Gautam Adani’s overly ambitious growth plans can spiral into a massive debt trap: CreditSights report

Gautam Adani’s overly ambitious growth plans can spiral into a massive debt trap: CreditSights report
  • Adani group’s debt-funded growth plans could spiral into a massive debt trap, says a CreditSights report.
  • Most of the group’s expansion is reliant on bank loans, internal accruals and debt capital market funding.
  • Most of Gautam Adani’s wealth is on ‘paper’ and is tied to the value of his holdings in the Adani group stocks, says Fitch.
  • Adani group competes with Mukesh Ambani’s Reliance Industries across sectors, but the latter is on a deleveraging trend while the former is over leveraged, CreditSights says.
  • Mr Adani and Indian Prime Minister Mr. Narendra Modi know each other well, and at the least it will ensure no impediments to the former’s growth agenda, as per the report.
Billionaire Gautam Adani, the world’s fourth richest man, has entered several new businesses in the last few years from cement to airports to data centers. The group’s aggressive plans, most of which have been fuelled by debt, is making CreditSights, a Fitch Ratings’ company, ‘cautiously watchful’.

In a report released, named ‘Adani Group: Deeply Overleveraged’, Fitch has said that most of its expansion appetite is debt funded across existing and new businesses. “In the worst-case scenario, overly ambitious debt-funded growth plans could eventually spiral into a massive debt trap, and possibly culminate into a distressed situation or default of one or more group companies,” the report said.

It has, however, retained the ‘Market perform’ recommendations on the two Adani Group companies under their coverage Adani Green Energy and Adani Ports and SEZ.

Gautam Adani’s ‘paper wealth’
In the last few months, the Adani group acquired Holcim’s cement companies for $10.5 billion, to become the second largest cement operator overnight. Recently, it also purchased Israel’s Haifa port for $1.18 billion.

Adani group also has plans to grow its renewable portfolio five-fold, in addition to investing in green hydrogen, airports, roads, alumina, copper refining, data centers and also expand its coal and PVC businesses.


There is little evidence of equity capital injections and reliant on bank loans, internal accruals (i.e. operating cash flows) and debt capital market funding. There are a ‘few’ instances where it drew equity infusions from other strategic or financial investors like for example TotalEnergies' 20% stake in Adani Green Energy and 25% stake in Adani New Industries.

But, “these pale in comparison to the total capex needs of the concerned entity”, the report says. The agency also does not draw any comfort from the personal wealth that the group chairman holds.

Gautam Adani has displaced Bill Gates as the fourth richest man in the world. “However, we note that this is paper wealth, and largely tied to the value of his holdings in the Adani Group

stocks, which have risen significantly in recent years. It is difficult to gauge the family’s ability to inject their own funds in a scenario where any of the Group companies require equity injections by the promoter,” the report said.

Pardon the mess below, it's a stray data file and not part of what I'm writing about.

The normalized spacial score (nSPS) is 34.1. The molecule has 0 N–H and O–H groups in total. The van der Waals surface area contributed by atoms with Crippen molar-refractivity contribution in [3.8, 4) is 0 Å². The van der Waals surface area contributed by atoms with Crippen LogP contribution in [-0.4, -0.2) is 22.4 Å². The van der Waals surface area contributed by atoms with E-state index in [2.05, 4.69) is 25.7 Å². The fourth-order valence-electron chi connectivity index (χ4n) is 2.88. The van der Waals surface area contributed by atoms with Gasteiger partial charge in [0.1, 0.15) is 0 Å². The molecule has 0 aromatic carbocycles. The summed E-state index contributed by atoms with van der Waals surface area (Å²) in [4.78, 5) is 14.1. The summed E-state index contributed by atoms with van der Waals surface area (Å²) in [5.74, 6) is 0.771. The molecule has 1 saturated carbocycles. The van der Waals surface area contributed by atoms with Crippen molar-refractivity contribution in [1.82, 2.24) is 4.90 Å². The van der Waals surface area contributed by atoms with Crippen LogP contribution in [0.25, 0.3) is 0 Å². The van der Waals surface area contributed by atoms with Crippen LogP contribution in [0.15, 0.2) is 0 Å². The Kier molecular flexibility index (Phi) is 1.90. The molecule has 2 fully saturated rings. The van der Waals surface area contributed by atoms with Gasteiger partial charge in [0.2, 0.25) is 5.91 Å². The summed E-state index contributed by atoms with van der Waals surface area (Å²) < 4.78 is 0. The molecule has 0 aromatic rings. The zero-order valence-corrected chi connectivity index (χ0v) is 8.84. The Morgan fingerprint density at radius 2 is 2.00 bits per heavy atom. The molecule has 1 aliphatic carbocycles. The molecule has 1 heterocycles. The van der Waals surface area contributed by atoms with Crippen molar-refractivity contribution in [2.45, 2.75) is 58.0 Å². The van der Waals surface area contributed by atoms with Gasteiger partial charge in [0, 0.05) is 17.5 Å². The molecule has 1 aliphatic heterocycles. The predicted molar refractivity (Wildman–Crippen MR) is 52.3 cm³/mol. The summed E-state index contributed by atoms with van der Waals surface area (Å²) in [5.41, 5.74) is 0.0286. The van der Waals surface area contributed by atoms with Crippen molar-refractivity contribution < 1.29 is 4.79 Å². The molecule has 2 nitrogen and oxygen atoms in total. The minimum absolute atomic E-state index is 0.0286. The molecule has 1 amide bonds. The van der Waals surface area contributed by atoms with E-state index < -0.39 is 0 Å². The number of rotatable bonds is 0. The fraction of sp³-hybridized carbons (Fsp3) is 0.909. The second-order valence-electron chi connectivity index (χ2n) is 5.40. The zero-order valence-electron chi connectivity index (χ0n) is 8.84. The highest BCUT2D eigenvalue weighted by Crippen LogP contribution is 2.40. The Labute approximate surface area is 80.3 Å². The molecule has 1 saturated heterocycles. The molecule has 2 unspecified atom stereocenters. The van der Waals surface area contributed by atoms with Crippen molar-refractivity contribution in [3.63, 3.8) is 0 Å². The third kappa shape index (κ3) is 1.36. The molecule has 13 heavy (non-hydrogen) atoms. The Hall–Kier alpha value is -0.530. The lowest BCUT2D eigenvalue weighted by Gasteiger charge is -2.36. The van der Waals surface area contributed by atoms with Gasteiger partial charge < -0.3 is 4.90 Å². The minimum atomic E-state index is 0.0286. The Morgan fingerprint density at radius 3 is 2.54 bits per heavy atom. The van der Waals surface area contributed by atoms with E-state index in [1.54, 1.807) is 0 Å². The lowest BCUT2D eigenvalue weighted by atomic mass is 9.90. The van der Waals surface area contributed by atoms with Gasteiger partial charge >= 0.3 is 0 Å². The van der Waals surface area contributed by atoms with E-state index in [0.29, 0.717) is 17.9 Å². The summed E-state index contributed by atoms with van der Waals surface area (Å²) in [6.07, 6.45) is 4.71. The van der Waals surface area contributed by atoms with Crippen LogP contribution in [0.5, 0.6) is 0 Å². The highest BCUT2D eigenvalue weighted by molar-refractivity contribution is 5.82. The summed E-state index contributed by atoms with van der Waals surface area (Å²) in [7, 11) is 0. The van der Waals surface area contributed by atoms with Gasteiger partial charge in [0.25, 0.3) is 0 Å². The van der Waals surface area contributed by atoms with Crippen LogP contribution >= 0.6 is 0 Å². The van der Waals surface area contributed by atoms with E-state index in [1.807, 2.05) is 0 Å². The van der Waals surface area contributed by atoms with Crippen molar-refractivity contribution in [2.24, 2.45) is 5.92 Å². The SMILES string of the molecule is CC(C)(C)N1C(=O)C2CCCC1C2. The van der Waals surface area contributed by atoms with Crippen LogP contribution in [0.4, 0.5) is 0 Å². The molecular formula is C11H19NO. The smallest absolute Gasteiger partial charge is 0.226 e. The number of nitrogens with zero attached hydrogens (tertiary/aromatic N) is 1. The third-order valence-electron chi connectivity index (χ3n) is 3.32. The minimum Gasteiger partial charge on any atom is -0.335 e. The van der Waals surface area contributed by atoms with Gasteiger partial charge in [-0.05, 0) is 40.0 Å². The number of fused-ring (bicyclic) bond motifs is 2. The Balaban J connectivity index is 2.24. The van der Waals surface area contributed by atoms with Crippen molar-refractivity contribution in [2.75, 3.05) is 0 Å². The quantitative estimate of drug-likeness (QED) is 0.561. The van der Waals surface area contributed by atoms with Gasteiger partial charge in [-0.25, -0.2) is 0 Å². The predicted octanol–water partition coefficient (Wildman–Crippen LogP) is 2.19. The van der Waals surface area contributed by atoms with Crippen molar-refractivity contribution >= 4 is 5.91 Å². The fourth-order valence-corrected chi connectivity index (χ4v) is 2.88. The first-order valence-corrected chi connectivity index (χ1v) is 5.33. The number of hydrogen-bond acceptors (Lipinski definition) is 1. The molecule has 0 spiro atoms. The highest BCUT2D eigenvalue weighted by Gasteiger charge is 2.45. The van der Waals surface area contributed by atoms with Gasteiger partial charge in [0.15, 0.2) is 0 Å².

The Ambani effect
Even after Adani displaced Mukesh Ambani as the richest Indian, his group is competing with Anbani in many sectors – be it green energy, green hydrogen and even telecom. Even though the Adani group has purchased 5G spectrum only for its private network, the report does not rule out his foray into consumer telecom business.

“As the two mega conglomerates in the Indian corporate sector compete for market share in a few new economy businesses, it could lead to some imprudent financial decisions from both sides, such as higher capex spends, aggressive bidding, and overleveraging,” the report says.

Ambani’s Reliance Industries, unlike Adanis, has been on a deleveraging trend for the last few years. “Adani has elevated leverage and poor interest cover and cash outflows across virtually all its entities, and is at greater financial risk,” CreditSights says.

Healthy relations with Modi administration
In spite of all the downsides, there are some bright spots in the group too. The group enjoys healthy relations with the national ruling party.

“Mr Adani and Indian Prime Minister Mr. Narendra Modi know each other well, going back to the latter’s days as the Chief Minister of Gujarat state. At the minimum, this ensures no impediments to the Adani Group growth agenda,” the report says.

There are also policy tailwinds that support its infrastructure business. The Indian government increased its infrastructure spending in FY23 by over 35% – in railways, roads, power, telecoms and affordable housing. The Adani group has a presence across all these and will lead to better growth opportunities.

Apart from the stellar performance of all its group stocks which now makes it the most valuable group after Reliance and Tatas, the Adani group has also demonstrated its ability to raise funds within and outside India.

“We do take comfort in the Group’s strong access to diverse funding channels (onshore and offshore banks and capital markets), relatively stable recurring-revenue generating infrastructure assets, presence in key sectors of the economy and the positive infrastructure-favoured macro backdrop in the country,” the report said. There is the risk of the group hitting the ‘single borrower limits’ across banks, the report said.

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